Asphalt Binder Modification
101 Series


Graphical representation of a triblock SBS molecule: two polystyrene blocks connected by a polybutadiene block.


What is SBS?

Styrene-butadiene-styrene (SBS) is a class of polymers commonly used worldwide since the 1970s to enhance asphalt binder performance in the paving and roofing industries. The styrene and butadiene monomers, chemical precursors, are arranged in blocks of polystyrene and polybutadiene. This combination gives SBS polymers its unique properties.

Strong Elastic Network

In SBS polymer, the blocks exist as separate phases that do not mix. Polystyrene (the grey cubes) is a hard, strong plastic. Polybutadiene (the orange springs) is resilient, soft and elastic. The polybutadiene phases tie together the polystyrene phases to provide a combination of strength, toughness and elasticity. When SBS is incorporated into asphalt binder at elevated temperatures, the polystyrene blocks dissociate, allowing the modified asphalt binder to be processed as a liquid. When the hot asphalt cools, the polystyrene blocks re-associate to form a strong, tough and elastic network. This process is reversible, providing additional flexibility to manufacturers.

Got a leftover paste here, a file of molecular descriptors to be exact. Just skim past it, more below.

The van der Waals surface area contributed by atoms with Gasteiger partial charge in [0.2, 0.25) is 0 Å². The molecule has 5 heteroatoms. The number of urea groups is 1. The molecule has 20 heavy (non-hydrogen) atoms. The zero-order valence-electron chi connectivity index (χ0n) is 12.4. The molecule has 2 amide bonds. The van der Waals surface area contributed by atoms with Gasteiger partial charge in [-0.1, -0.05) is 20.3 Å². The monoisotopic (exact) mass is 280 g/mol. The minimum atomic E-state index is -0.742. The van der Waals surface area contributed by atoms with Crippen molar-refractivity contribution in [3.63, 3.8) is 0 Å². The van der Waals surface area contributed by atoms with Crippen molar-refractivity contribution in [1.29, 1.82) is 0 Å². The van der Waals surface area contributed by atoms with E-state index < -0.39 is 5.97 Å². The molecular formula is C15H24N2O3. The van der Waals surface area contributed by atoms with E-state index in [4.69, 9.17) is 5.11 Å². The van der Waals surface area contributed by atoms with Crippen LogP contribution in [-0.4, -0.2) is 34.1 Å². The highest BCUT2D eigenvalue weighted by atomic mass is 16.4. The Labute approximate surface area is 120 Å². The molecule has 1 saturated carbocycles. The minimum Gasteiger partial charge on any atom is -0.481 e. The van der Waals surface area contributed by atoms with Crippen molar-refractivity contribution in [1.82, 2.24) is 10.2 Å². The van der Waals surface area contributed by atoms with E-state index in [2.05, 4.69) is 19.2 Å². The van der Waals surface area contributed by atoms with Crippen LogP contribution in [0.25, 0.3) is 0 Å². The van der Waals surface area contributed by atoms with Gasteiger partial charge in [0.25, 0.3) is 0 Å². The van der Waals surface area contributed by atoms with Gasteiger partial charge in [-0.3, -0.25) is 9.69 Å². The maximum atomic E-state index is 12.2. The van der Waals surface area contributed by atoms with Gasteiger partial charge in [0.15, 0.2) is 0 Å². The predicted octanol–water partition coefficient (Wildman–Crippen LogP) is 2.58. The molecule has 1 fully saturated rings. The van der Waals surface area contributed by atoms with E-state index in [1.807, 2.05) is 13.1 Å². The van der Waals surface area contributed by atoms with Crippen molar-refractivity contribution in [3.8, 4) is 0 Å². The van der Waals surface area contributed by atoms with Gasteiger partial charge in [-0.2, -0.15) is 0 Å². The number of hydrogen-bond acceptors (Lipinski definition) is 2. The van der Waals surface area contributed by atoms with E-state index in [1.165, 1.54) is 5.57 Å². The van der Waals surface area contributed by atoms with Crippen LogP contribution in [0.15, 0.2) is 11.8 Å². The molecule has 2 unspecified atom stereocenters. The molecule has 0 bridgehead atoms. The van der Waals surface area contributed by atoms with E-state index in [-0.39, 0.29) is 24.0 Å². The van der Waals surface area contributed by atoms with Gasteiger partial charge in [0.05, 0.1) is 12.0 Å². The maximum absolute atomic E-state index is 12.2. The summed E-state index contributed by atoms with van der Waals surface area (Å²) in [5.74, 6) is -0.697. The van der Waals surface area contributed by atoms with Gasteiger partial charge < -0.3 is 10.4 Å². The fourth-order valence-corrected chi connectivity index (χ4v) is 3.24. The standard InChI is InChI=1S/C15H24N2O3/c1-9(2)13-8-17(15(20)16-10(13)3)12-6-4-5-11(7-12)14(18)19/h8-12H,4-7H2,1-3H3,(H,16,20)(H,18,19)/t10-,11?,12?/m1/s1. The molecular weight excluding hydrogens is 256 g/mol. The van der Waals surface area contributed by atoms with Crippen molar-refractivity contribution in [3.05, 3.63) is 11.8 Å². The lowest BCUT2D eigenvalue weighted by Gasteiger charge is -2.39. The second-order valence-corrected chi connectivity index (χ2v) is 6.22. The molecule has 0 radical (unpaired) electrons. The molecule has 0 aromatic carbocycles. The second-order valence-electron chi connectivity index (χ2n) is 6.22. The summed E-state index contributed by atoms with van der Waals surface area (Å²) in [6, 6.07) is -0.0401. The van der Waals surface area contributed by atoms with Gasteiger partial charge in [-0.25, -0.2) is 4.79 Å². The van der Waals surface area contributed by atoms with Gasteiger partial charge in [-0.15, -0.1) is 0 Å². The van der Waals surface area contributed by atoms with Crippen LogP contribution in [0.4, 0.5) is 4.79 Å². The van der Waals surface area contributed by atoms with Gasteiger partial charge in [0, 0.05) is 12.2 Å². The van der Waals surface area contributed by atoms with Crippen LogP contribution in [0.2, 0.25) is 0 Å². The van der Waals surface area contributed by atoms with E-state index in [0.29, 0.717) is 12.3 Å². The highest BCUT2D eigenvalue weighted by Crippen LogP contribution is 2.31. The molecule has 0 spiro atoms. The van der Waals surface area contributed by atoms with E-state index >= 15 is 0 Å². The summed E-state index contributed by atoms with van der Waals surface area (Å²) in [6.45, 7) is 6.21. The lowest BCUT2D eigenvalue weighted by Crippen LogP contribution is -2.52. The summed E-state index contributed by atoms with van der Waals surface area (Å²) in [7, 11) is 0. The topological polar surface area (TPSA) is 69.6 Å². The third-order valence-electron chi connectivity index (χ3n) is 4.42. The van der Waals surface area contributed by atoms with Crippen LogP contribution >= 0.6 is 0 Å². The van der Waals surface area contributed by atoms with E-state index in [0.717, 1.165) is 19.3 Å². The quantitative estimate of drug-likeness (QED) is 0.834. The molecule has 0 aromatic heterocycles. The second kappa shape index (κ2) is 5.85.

Many Forms

Polystyrene and polybutadiene blocks are assembled in a variety of ways. The most common ones include:


Diblock polymers are ideal when low viscosity or tackiness is needed. Diblock grades include Kraton™ D0243 and Kraton D1118.



Linear triblock polymers provide a good balance of viscosity, elasticity and compatibility. Triblock grades include Kraton D1192 and Kraton D1101.



Radial polymers have excellent efficiency and good high temperature properties. Radial grades include Kraton D1191 and D1184.



Balanced Performance

The figure on the right illustrates typical polymer-modified binder perfomance differences resulting from the SBS polymer form used. In this experiment, asphalt binder PG64-22 or Pen50/70 was blended with 3% wt. of each polymer form (diblock, triblock and radial). The formulation included 0.1% elemental sulfur, which was added to the blend at 180°C (356°F) to crosslink the polymer (more information on this topic to come). After a 4-hour curing process, each blend was sampled for original elastic recovery in ductility bath (ASTM D6084) and rotational viscosity (ASTM D4402). The results reflect the general expected trend of increasing elastic recovery and viscosity as the polymer form shifts from diblock to triblock to radial. Please be advised that the trend’s magnitude and direction may change with increased polymer loading or adjustment of SBS molecular properties.